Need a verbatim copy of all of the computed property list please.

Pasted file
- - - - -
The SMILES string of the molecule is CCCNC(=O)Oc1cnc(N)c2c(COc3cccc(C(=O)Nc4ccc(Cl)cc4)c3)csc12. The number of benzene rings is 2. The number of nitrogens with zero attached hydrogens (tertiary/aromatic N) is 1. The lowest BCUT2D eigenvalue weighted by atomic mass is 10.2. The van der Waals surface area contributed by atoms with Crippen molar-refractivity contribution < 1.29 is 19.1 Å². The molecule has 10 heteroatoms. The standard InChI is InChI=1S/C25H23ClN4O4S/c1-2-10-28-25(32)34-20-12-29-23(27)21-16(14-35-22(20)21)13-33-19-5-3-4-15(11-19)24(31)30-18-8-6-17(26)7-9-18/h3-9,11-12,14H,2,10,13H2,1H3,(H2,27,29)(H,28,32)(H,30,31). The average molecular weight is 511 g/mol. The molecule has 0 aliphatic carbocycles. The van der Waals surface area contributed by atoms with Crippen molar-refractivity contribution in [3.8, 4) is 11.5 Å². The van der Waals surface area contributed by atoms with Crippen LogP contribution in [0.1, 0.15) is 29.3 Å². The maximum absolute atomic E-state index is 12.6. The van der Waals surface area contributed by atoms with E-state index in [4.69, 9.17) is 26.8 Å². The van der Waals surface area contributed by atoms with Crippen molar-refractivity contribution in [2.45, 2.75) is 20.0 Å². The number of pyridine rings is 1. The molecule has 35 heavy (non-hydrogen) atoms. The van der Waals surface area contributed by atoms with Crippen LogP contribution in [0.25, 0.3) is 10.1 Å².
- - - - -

The SMILES string of the molecule is CCCNC(=O)Oc1cnc(N)c2c(COc3cccc(C(=O)Nc4ccc(Cl)cc4)c3)csc12. The number of benzene rings is 2. The number of nitrogens with zero attached hydrogens (tertiary/aromatic N) is 1. The lowest BCUT2D eigenvalue weighted by atomic mass is 10.2. The van der Waals surface area contributed by atoms with Crippen molar-refractivity contribution < 1.29 is 19.1 Å². The molecule has 10 heteroatoms. The standard InChI is InChI=1S/C25H23ClN4O4S/c1-2-10-28-25(32)34-20-12-29-23(27)21-16(14-35-22(20)21)13-33-19-5-3-4-15(11-19)24(31)30-18-8-6-17(26)7-9-18/h3-9,11-12,14H,2,10,13H2,1H3,(H2,27,29)(H,28,32)(H,30,31). The average molecular weight is 511 g/mol. The molecule has 0 aliphatic carbocycles. The van der Waals surface area contributed by atoms with Crippen molar-refractivity contribution in [3.8, 4) is 11.5 Å². The van der Waals surface area contributed by atoms with Crippen LogP contribution in [0.1, 0.15) is 29.3 Å². The maximum absolute atomic E-state index is 12.6. The van der Waals surface area contributed by atoms with E-state index in [4.69, 9.17) is 26.8 Å². The van der Waals surface area contributed by atoms with Crippen molar-refractivity contribution in [2.45, 2.75) is 20.0 Å². The number of pyridine rings is 1. The molecule has 35 heavy (non-hydrogen) atoms. The van der Waals surface area contributed by atoms with Crippen LogP contribution in [0.25, 0.3) is 10.1 Å².